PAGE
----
In diseases such as cancer and atherosclerosis, the role of TGF-β1 is well defined, but its role in (experimental) arthritis is still not clear. TGF-β1 is a regulatory cytokine, having pleiotropic functions on immunity including promoting the expansion of Tregs12 and regulation of CD4+ T cell polarization13. TGF-β1 promotes the differentiation of Th17 as well as Treg cells, depending on the cytokine milieu14. This has resulted in quite some opposing phenotypes in mice transgenic for the TGF-β signaling pathway. On the one hand, mice with a T cell-specific deletion of TGF-βRII showed uncontrolled T cell activation and massive and fatal multi-organ inflammation15. On the other hand, mice with a deletion of the Tgfb1 gene selectively in CD4+ and CD8+ T cells showed a defect in the generation of Th17 cells that protected them from experimental autoimmune encephalitis (EAE)16. In line with that the latter, mice subcutaneously injected with 100 μg anti-TGF-β1,2,3 antibody 1D11 failed to differentiate naïve CD4+ T cells into Th17 cells and were subsequently protected from EAE17.

Due to the dual role of TGF-β1 in regulating the immune system, the potential of targeting the TGF-β1 pathway as therapy for RA is unclear. In this study, we investigated the effect of inhibiting TGF-β1 signaling with the TGF-βRI inhibitor SB-505124 on murine Th17 differentiation in vitro, on cytokine production by human RA synovial explants ex vivo, and on the development of joint pathology in vivo during Th17-driven experimental arthritis.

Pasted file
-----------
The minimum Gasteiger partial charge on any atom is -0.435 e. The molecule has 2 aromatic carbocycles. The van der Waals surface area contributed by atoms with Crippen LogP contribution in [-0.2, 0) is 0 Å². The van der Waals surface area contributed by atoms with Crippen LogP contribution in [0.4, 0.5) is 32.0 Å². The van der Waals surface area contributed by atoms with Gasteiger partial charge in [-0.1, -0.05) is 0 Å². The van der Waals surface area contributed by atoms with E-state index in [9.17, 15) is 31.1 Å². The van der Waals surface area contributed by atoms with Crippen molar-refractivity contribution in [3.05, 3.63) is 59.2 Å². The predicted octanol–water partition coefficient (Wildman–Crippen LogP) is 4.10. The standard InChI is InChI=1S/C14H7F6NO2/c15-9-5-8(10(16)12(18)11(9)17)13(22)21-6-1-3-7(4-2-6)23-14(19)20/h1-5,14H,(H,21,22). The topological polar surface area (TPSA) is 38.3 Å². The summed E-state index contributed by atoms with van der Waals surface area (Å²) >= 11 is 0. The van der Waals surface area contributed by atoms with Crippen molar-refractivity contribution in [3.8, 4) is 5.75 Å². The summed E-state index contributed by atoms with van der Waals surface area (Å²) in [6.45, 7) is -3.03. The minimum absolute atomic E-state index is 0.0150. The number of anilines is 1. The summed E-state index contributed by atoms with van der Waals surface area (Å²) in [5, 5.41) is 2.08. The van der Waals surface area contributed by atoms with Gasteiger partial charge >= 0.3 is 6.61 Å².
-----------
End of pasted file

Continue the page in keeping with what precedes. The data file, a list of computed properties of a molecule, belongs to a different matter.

Materials and methods

Patient donors

Synovial tissues from nine RA patients were obtained during joint replacement surgery from the orthopedics department of the Sint Maartenskliniek, Nijmegen, The Netherlands. Written informed consent was obtained from all patients. The study was approved by the local Ethics Review Board (CMO region Arnhem-Nijmegen, the Netherlands), approval number 2018-4319. All patients fulfilled the ACR/EULAR2010 RA classification criteria and were end-stage RA. The patient material was pseudonymized. Procedures were performed in accordance with the code of conduct for responsible use of human tissue in medical research. The presence of a synovial intimal lining was determined on 5 μm cryosections stained with hematoxylin and eosin (H&E) as previous described to confirm the synovial origin of the tissue18.


Female C57BL/6N were purchased from Janvier-Elevage (Le Genest Saint Isle, France). Animals were used between 10 and 12 weeks of age. A standard diet and water were provided ad libitum. All animal procedures and experimental protocols were approved by the animal ethics committee of the Radboud University Nijmegen (permit RU-DEC 2018-0037). All procedures were performed according to the Institute of Laboratory Animal Research Guide for Laboratory Animals and were performed in compliance with the institutional and ARRIVE guidelines.

Murine Th17 differentiation